The commercial fishing season is well underway. This is the time of year when Mammal Marine Emergencies reminds fishermen that if they happen to see a whale entangled in fishing gear (weather live or dead), trapped or adrift, it is important to call 1-877 -7baleine before attempting any intervention.

With your cooperation, the Marine Mammal Emergencies team will be able to determine what actions should be taken. Rescuing the animal, retrieving the material or collecting valuable scientific data for the protection of whales are all actions that might be considered. Above all, it’s about your safety and that of the whale.

The Quebec Marine Mammal Emergency Response Network has been in existence since 2004. It aims to rescue marine mammals that have been victims of incidents in waters of the St. Lawrence within Quebec’s jurisdiction. The 24/7 toll-free number connects you to a Marine Mammal Emergencies call centre representative who is in communication with teams of specialists.

Every year, we handle between 3 and 20 incidents across Quebec involving whales entangled in fishing gear; some are already dead while others are still alive when fishermen report them. In several of these cases, interventions have been attempted, whales have been rescued, and fishing gear losses have been limited. In no circumstances can a fisherman be held responsible for the entanglement of an animal in their material: you can therefore report a problem without fear of legal consequences.

In 2017, Marine Mammal Emergencies handled 8 cases related to entanglements in the Estuary and the Gulf of St. Lawrence, including 3 cases involving humpbacks, 3 cases of minke whales and 1 case of a right whale. On three occasions, fishermen and boaters found the whales entangled alive in fishing gear and cut the ropes that were visible prior to calling the emergency number.

This underscores the importance of reiterating the message that it is critical not to take any action without first reporting the situation to specialized responders. Working together with trained, experienced teams makes it easier to carry out a strategic, co-ordinated and safe response (if such response is possible) for the animal, for yourself and for your equipment.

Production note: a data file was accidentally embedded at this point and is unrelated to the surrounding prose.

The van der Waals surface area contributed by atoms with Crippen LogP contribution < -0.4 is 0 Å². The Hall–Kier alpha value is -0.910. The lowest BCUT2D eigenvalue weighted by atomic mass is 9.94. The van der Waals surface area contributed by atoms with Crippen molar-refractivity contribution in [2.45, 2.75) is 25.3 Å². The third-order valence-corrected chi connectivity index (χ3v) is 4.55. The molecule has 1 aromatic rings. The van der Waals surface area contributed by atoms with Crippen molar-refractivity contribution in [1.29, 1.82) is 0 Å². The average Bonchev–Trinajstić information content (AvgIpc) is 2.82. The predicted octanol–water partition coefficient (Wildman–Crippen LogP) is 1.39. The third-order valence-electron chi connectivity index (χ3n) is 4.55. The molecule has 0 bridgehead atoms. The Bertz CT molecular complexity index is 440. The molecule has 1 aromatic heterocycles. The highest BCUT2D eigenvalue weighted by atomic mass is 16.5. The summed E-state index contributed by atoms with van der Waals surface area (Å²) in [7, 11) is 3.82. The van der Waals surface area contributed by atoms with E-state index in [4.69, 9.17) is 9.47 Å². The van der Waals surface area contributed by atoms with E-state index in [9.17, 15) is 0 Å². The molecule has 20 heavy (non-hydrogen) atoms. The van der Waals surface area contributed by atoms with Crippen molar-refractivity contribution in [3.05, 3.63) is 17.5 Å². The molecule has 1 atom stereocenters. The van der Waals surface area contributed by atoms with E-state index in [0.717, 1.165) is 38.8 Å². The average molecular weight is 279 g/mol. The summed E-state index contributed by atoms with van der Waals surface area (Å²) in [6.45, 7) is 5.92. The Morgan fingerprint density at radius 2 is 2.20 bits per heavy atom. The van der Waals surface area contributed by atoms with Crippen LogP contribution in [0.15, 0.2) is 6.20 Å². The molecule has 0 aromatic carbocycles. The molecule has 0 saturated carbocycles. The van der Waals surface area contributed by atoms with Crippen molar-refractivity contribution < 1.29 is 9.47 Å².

Safety first

Last summer’s death of fisherman Joe Howlett of New Brunswick during an attempt to release a right whale in the Gulf reminds us of the high-risk nature of such interventions. Every situation reported by fishermen must be carefully analyzed before a response plan is deployed.

Fisheries and Oceans Canada (DFO) is responsible for rescuing sea turtles and marine mammals in distress. In collaboration with conservation groups and non-governmental organizations, DFO has established marine mammal incident response networks in all marine regions of Canada under the umbrella of the Marine Mammal Response Program.

Regardless of the species, each whale entanglement case reported to Marine Mammal Emergencies will be reviewed by DFO teams. Any specialized responder called upon to intervene must have his or her response plan approved by Fisheries and Oceans Canada and must clearly demonstrate how the safety of responders will be ensured.

DFO is also actively working with experts to develop a training program for responders who are called upon to act in situations involving large cetaceans such as the North Atlantic right whale.

If you see a live or dead whale entangled in fishing gear, remain in the vicinity and contact Marine Mammal Emergencies immediately (1-877-7baleine).

Make sure you can provide the following information:

State and behaviour of the animal:

  • Description of the whale (colour, size, head shape, fins);
  • Breathing (frequency and duration of dives);
  • Movement (speed/direction or stationary); and
  • Vigour and signs of exhaustion.

Details on entanglement:

  • How the whale seems to be caught and where the ropes are;
  • Type of fishing gear (rope colour, buoys, traps); and
  • Which commercial fishing area.

Location:

  • Precise location (latitude and longitude); and
  • Weather and state of sea (waves, wind, fog, tide).

The teams from the Quebec Marine Mammal Emergency Response Network would like to thank all fishermen in advance for their collaboration, which is essential for the success of this initiative to help the whales of the St. Lawrence.

Marine Mammal Emergencies - 19/4/2018

Josiane Cabana

Josiane Cabana served as Director for the Quebec Marine Mammal Emergency Response Network call centre from 2011 to 2018. When she’s not responding to cases of dead or vulnerable marine mammals, she likes to take the time to educate local residents on the threats faced by these animals. Biologist by training, she has been involved with the GREMM for more than 15 years, and always with the same undying passion!

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